Gero-Punk News

Thinking together about our ends

No commentary, no explanation, and certainly don’t over-think it. Just notice.

When you hear the word “dying,” what short phrase or word comes to your mind?

For the past few months I’ve had the honor of being part of the Oregon Humanities statewide program Talking About Dying.

Between September 2015 and January 2016, I facilitated conversations in eight different communities, from Newberg, to The Dalles, to Baker City. No matter where I was, no matter how many folks showed up (anywhere from 8 to 40), our warm-up to talking about dying was the same. Assembled in a circle, I’d invite each participant to state their first name and the word or short phrase that came to mind upon hearing the word “dying.” I offered that this exercise was voluntary and that at any time one could opt out of participating. No one ever opted out of the warm-up.

I’d always go first, to demonstrate.

My name is Jenny. And the word that comes to my mind when I hear the word “dying” is “Yikes!”

Here are some of the other words and phrases participants shared:

Pain; peace; the inevitable; the great equalizer; long and short; release; sadness; fear; hope; reality; the end; the beginning; home; questions; curious; the unknown; mystery; transformation.

At the end of each program, as a closing ritual, I would recite Stanley Kunitz’s poem  The Long Boat.

As for what happened in between how we began and how we ended our conversations about our hopes for our own ends, take a listen: Think Out Loud.


Well, it’s a new year! And an auspicious time to get the Gero-Punk Salon series up-and-running once again, don’t you think?

Please join me and my co-host Dana-Rae Parker for the first Gero-Punk Salon of 2016!

Sunday, February 21st, 2:30-4:30 p.m.

Sellwood-Moreland Library

Our theme: Gero-Punk Self-Care.

What is “gero-punk self-care”? Well, one hint is that it focuses on walks, naps, and baths, in any order that suits you. It also involves beautiful food. And sometimes hula-hooping and jumping rope. And deep belly laughs.

What else?

Will you join us?

(For more information, contact me:

About Jenny Sasser, Ph.D.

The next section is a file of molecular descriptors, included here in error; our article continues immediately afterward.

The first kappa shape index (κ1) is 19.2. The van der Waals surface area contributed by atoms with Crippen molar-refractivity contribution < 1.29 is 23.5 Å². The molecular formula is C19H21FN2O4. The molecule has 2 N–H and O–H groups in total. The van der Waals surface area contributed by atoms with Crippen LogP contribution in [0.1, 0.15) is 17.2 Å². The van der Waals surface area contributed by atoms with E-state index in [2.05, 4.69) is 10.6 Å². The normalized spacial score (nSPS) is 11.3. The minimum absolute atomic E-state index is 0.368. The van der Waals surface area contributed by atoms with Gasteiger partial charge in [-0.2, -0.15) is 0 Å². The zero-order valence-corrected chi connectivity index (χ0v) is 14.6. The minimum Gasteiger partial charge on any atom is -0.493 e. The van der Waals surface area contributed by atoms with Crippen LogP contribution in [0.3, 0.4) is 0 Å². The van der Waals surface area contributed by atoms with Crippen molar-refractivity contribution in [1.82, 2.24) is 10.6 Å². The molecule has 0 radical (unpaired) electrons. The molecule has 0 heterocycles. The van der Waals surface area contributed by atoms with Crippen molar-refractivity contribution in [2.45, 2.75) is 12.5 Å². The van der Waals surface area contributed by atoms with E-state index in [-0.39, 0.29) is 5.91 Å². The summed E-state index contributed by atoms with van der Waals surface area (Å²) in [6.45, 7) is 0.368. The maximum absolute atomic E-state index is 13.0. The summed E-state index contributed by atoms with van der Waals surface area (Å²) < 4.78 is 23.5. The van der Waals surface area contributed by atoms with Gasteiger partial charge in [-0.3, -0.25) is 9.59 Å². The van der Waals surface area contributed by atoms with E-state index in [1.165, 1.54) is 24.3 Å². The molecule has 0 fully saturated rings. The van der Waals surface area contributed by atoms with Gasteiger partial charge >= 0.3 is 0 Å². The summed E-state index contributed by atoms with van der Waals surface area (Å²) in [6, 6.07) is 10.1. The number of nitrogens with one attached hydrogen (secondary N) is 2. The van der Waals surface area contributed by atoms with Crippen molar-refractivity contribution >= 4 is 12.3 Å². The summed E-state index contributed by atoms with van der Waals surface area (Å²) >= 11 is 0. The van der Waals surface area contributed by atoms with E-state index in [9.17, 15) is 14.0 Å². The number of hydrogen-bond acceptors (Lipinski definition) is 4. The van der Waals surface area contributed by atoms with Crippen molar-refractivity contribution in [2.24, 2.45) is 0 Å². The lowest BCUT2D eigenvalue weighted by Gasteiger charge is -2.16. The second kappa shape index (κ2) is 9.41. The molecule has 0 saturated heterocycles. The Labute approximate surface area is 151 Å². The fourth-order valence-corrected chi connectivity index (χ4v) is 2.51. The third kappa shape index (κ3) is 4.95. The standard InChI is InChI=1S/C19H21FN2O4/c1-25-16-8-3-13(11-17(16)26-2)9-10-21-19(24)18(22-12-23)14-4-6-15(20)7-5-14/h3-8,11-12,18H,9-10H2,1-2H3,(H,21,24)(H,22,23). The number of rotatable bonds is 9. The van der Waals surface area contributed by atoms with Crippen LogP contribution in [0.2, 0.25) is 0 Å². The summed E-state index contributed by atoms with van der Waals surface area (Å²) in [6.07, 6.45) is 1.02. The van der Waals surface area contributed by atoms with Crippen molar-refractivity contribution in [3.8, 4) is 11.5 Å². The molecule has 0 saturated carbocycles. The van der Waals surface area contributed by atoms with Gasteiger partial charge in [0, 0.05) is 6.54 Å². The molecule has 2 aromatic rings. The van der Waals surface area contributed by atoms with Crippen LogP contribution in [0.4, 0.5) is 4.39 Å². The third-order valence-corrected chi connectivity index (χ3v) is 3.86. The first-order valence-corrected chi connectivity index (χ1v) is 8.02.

I am a freelance educational gerontologist, writer, community activist and facilitator. I am former Chair of the Department of Human Sciences and Director of Gerontology at Marylhurst University. I joined the faculty as an adjunct member of the Master of Arts in Interdisciplinary Studies program in 1997 and since that time, I've been involved in designing many on-campus and web-based courses and programs for adult learners, including in Gerontology. As an undergraduate I attended Willamette University, graduating Cum Laude in Psychology and Music; my interdisciplinary graduate studies at University of Oregon and Oregon State University focused on the Human Sciences, with specialization areas in adult development and aging, women’s studies, and critical social theory and alternative research methodologies. My dissertation became part of a book published in 1996 and co-authored with Dr. Janet Lee--Blood Stories: Menarche and the Politics of the Female Body in Contemporary US Society. Over the past twenty (or more!) years I have been involved in inquiry in the areas of creativity in later life; older women's embodiment; sexuality and aging; critical Gerontological theory; transformational adult learning practices; and inter-generational friendships and cross-generational collaborative inquiry. I am co-author, with Dr. Harry R. Moody of Aging: Concepts and Controversies (now in its 10th edition!) and first author, also with Moody, of the recently published Gerontology: The Basics, as well as author/co-author of several book chapters, articles and essays. I am on the Portland Community College Gerontology Program faculty.
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